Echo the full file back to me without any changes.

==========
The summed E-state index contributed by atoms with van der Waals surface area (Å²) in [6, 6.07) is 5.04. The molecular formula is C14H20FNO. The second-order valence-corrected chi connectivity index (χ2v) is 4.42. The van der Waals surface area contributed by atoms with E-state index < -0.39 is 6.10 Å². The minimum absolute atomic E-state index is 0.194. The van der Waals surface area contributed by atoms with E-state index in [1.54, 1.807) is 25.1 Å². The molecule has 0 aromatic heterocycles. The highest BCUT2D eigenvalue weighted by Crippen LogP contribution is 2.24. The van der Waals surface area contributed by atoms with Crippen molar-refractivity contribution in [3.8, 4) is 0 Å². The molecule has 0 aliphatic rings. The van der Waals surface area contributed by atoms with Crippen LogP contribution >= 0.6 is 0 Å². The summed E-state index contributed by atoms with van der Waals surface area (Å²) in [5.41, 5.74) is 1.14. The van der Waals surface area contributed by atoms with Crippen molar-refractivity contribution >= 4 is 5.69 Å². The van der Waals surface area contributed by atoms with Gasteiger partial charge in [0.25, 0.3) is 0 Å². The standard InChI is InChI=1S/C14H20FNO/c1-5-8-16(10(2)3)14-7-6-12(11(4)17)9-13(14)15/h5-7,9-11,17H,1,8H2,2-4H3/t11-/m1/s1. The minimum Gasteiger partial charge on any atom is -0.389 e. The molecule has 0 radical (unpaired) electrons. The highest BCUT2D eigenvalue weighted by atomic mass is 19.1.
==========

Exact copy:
The summed E-state index contributed by atoms with van der Waals surface area (Å²) in [6, 6.07) is 5.04. The molecular formula is C14H20FNO. The second-order valence-corrected chi connectivity index (χ2v) is 4.42. The van der Waals surface area contributed by atoms with E-state index < -0.39 is 6.10 Å². The minimum absolute atomic E-state index is 0.194. The van der Waals surface area contributed by atoms with E-state index in [1.54, 1.807) is 25.1 Å². The molecule has 0 aromatic heterocycles. The highest BCUT2D eigenvalue weighted by Crippen LogP contribution is 2.24. The van der Waals surface area contributed by atoms with Crippen molar-refractivity contribution in [3.8, 4) is 0 Å². The molecule has 0 aliphatic rings. The van der Waals surface area contributed by atoms with Crippen LogP contribution >= 0.6 is 0 Å². The summed E-state index contributed by atoms with van der Waals surface area (Å²) in [5.41, 5.74) is 1.14. The van der Waals surface area contributed by atoms with Crippen molar-refractivity contribution >= 4 is 5.69 Å². The van der Waals surface area contributed by atoms with Gasteiger partial charge in [0.25, 0.3) is 0 Å². The standard InChI is InChI=1S/C14H20FNO/c1-5-8-16(10(2)3)14-7-6-12(11(4)17)9-13(14)15/h5-7,9-11,17H,1,8H2,2-4H3/t11-/m1/s1. The minimum Gasteiger partial charge on any atom is -0.389 e. The molecule has 0 radical (unpaired) electrons. The highest BCUT2D eigenvalue weighted by atomic mass is 19.1.